Ollywood is on a high. Gone are the days of familiar locales, shoddy production value and shoestring budgets. Odia film-makers are going big. Film sequences are being shot abroad in picturesque locations across Singapore, Bangkok and Middle East. Actors and technical crew are imported from Bollywood as well as the south. From cheap remakes of Hindi, Telugu and Bengali movies, the industry is fast witnessing emergence of filmmakers and producers willing to loosen their purse strings.
Till the mid-90s, most Odia movies were made on a budget of Rs 30 lakh to Rs 50 lakh. Only a handful spent Rs 60-Rs 70 lakh in the 2000s. That’s passe now. Last year saw a slew of films being made on a budget of Rs 1 crore and more, something unheard of till two years ago. The latest has been 'Thukul', dubbed as one of the most expensive movies this year. Produced by Akshay Kumar Parija, a Dubai-based NRI, it was made at a budget of Rs 3 crore, if industry sources are to be believed. Directed by veteran filmmaker Prashant Nanda, whose previous release, 'Jianta Bhuta', won national and international awards, Thukul was shot in exotic locales in the Middle East.
Besides foreign locations, Thukul scored points for music, costumes and post-production. The film had a 50-day shooting schedule in Muscat and back home, seven huge sets were erected.
“For Thukul, we tried to get the best of everything, including technicians. While post-production works were done at Chennai, some of the computer graphics were done in London,” says Nanda, who is also credited for making the first 70 mm Odia film, Swapna Sagar, in 1983.
Thukul was followed by Ollywood’s No. 1 actor Anubhav Mohanty’s first production venture, Something Something. He roped in two of his favourites — director Sudhakar Basant and actress Barsha Priyadashini for the film produced under the banner of Vishnupriya Arts and Graphics.
To make his venture a success, Mohanty hired the best technicians and musicians, including playback singer Udit Narayan. “The film had the best 5.1 surround sound mixing. We also brought in 60-70 dancers from Chennai for song sequences. One of the songs was shot for seven days with Barsha having 18 changes,” says Mohanty.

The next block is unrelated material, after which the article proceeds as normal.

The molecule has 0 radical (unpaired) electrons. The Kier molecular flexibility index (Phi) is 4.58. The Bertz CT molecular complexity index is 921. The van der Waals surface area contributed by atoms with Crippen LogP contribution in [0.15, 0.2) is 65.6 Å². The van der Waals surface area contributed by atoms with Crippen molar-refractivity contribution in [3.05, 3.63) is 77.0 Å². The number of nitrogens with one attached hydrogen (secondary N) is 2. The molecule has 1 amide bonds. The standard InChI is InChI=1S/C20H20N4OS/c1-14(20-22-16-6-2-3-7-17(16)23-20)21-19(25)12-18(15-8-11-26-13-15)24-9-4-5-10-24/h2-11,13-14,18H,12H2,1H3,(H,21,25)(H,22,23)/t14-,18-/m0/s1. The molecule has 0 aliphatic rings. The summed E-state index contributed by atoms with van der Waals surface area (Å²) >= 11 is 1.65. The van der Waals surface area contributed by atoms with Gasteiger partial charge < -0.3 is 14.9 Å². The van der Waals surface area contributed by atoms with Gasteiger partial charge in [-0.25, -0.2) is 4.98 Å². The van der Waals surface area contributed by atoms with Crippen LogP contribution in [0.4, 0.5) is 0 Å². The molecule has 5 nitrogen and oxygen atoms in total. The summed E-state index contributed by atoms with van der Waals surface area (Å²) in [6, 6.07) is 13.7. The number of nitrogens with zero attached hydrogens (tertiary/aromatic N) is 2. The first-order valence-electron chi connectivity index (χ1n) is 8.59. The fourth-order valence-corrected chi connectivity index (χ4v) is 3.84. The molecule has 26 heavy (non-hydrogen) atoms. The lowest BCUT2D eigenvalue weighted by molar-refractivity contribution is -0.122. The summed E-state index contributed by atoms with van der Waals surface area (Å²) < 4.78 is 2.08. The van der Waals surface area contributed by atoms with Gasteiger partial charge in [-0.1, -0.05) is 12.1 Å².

While sleek production value has prompted filmmakers to aim big, there are producers who too are willing to take the risk. Prior to Thukul, Nanda always produced his movies. “I never got the kind of producer I wanted. After many years I got someone whose philosophy gelled with mine,” he says. Producer Parija says, “Thukul was based on classical Odissi dance and music. We shot the film abroad not only to give it an international feel, but also because the script demanded it. It is not necessary that big budget movies always turn out to be money-spinners but any compromise would certainly show on the final product.”
Basant too is all praises for Mohanty. “He gave me full liberty to direct the way I wanted. Something Something was released in more than 50 theatres all over Odisha and crossed 50 days of screening.” The Mohanty-Barsha-Basant trio was earlier seen in Balunga Toka, yet another high-budget film which struck gold at the box office. Produced by Prabhas Chandra Rout, the movie was released during Durga Puja last year. Among the few that have crossed 100 days in theatres, Balunga Toka is now being touted as one of the biggest hits in the 75 years of Odia cinema.